Idaho justices rule for Boy Scouts on Camp Easton deed
The Boy Scouts of America has the authority to sell or swap Camp Easton on Lake Coeur d’Alene, the Idaho Supreme Court has ruled.
The Inland Northwest Council of the Boy Scouts has no plans to do so, and in fact it plans to invest in upgrades at the longtime camp.
But when the council was considering moving the camp across the lake in 2011 and 2012, a group called Camp Easton Forever along with two local Scouts, Daniel and Matthew Edwards, sued the council. The plaintiffs argued that the 85-year-old donation of land that established the popular camp on Gotham Bay prohibited the council from selling or trading the land.
The council’s attorneys argued that the land deed was unambiguous and contains no restrictions on selling the property, and a District Court in 2012 agreed. The Supreme Court affirmed that decision on Friday.
Council Executive Tim McCandless said today the council is pleased with the ruling, and he reiterated there are no plans to sell or relocate the camp, which this summer had its second-highest Scout attendance with more than 1,500 boys learning leadership, life and survival skills, and environmental stewardship.
Camp Easton will be further developed and upgraded, with plans to build a tunnel under state Highway 97, which cuts through the property, to provide a safe crossing for campers, McCandless said.
The legal dispute over the deed was prompted by an Arizona-based developer who offered to build a modern replacement camp at Sunup Bay and set up an endowment to operate the new camp in exchange for the Gotham Bay property.
That deal fell through, but opponents of moving Camp Easton pressed ahead with the lawsuit arguing that the Scouts cannot sell or trade the land because it was donated for the purpose of always being a Boy Scouts camp. In 1929, Frederick W. Fitze gave the original 132 acres to the Idaho Panhandle Council of Boy Scouts.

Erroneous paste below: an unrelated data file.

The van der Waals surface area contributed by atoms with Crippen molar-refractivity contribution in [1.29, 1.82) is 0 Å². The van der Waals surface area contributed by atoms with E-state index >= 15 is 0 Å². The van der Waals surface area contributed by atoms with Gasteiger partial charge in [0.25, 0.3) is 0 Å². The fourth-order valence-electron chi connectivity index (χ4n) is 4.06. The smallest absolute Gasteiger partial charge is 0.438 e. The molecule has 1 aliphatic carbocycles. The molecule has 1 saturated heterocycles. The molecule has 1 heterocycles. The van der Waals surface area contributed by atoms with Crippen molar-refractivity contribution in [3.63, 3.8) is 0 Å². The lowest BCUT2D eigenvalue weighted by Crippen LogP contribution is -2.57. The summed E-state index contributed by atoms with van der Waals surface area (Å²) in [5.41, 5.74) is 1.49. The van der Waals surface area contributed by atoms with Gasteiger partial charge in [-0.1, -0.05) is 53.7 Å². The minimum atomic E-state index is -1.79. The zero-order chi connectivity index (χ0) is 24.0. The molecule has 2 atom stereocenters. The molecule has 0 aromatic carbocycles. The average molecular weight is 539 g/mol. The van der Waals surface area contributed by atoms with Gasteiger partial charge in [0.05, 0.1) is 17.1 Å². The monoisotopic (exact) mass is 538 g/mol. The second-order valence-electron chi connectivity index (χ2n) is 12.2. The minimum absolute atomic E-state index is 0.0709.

While the deed for the land contains no restrictions on selling the property, Kathleen Kolts, a lawyer representing the plaintiffs, argued that Fitze intended it to be used in perpetuity for the camp, as summarized in the minutes of a meeting between him and local Boy Scouts officials in May 1929. Disregarding evidence of the intent of the donation would have a chilling effect on charitable giving, Kolts had argued.
In their opinion, the justices said they “cannot apply broad interpretation standards when the deed unambiguously shows this was a fee simple conveyance.” The deed’s phrase “for use of the Boy Scouts” did not specify how the Scouts use the property, the court noted.
In his May 2012 decision for the Boy Scouts council, 1st District Judge John Luster found that the minutes of the 1929 meeting cannot be applied in the case. The language of the deed is unambiguous, Luster said.
The judge also had ruled that Camp Easton Forever and the Edwards boys lacked standing to pursue their claims, in part because they did not establish they would suffer actual damages from sale of the camp.
But the Supreme Court found that the Edwardses did have standing, and that it therefore was not necessary to find Camp Easton Forever also had standing to pursue the complaint.
Camp Easton, which has grown to three times the size of the 1929 donation, is one of the busiest Scout camps in the Northwest. The council over the past 10 years also has expanded the waterfront area at Camp Easton, installed new boat docks, purchased new boats, renovated shooting ranges, expanded the dining hall, and upgraded staff accommodations.
Stacey Cowles, publisher of The Spokesman-Review, is vice president for endowment of the Inland Northwest Council executive committee.